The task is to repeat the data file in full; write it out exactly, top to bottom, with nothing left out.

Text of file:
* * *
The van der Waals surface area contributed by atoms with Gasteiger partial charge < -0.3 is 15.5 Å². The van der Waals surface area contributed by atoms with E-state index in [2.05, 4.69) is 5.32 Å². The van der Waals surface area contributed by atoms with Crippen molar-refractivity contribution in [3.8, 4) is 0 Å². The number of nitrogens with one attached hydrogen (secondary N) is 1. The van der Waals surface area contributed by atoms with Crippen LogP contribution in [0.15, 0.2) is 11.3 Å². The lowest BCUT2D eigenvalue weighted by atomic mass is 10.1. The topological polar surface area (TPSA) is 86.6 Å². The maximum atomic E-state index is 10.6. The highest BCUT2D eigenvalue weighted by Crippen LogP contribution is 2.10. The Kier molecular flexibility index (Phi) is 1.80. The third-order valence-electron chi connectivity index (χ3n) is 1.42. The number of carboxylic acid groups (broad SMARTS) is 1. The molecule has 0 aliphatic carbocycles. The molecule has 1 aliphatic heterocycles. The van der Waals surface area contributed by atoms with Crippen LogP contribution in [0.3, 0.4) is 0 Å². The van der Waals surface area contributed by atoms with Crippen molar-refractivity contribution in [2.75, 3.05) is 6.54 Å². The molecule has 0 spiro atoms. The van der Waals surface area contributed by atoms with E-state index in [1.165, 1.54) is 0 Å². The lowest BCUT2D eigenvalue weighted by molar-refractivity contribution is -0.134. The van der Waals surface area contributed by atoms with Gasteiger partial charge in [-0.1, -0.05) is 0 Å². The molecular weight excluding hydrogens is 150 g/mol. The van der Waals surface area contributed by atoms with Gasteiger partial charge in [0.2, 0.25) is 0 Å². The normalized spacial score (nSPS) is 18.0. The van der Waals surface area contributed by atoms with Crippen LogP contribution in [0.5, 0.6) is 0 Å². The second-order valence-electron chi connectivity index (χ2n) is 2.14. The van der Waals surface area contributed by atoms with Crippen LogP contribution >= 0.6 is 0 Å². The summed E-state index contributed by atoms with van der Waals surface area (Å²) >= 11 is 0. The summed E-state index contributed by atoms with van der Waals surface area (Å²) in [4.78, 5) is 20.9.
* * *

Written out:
The van der Waals surface area contributed by atoms with Gasteiger partial charge < -0.3 is 15.5 Å². The van der Waals surface area contributed by atoms with E-state index in [2.05, 4.69) is 5.32 Å². The van der Waals surface area contributed by atoms with Crippen molar-refractivity contribution in [3.8, 4) is 0 Å². The number of nitrogens with one attached hydrogen (secondary N) is 1. The van der Waals surface area contributed by atoms with Crippen LogP contribution in [0.15, 0.2) is 11.3 Å². The lowest BCUT2D eigenvalue weighted by atomic mass is 10.1. The topological polar surface area (TPSA) is 86.6 Å². The maximum atomic E-state index is 10.6. The highest BCUT2D eigenvalue weighted by Crippen LogP contribution is 2.10. The Kier molecular flexibility index (Phi) is 1.80. The third-order valence-electron chi connectivity index (χ3n) is 1.42. The number of carboxylic acid groups (broad SMARTS) is 1. The molecule has 0 aliphatic carbocycles. The molecule has 1 aliphatic heterocycles. The van der Waals surface area contributed by atoms with Crippen LogP contribution in [0.3, 0.4) is 0 Å². The van der Waals surface area contributed by atoms with Crippen molar-refractivity contribution in [2.75, 3.05) is 6.54 Å². The molecule has 0 spiro atoms. The van der Waals surface area contributed by atoms with E-state index in [1.165, 1.54) is 0 Å². The lowest BCUT2D eigenvalue weighted by molar-refractivity contribution is -0.134. The van der Waals surface area contributed by atoms with Gasteiger partial charge in [-0.1, -0.05) is 0 Å². The molecular weight excluding hydrogens is 150 g/mol. The van der Waals surface area contributed by atoms with Gasteiger partial charge in [0.2, 0.25) is 0 Å². The normalized spacial score (nSPS) is 18.0. The van der Waals surface area contributed by atoms with Crippen LogP contribution in [0.5, 0.6) is 0 Å². The second-order valence-electron chi connectivity index (χ2n) is 2.14. The van der Waals surface area contributed by atoms with Crippen LogP contribution >= 0.6 is 0 Å². The summed E-state index contributed by atoms with van der Waals surface area (Å²) >= 11 is 0. The summed E-state index contributed by atoms with van der Waals surface area (Å²) in [4.78, 5) is 20.9.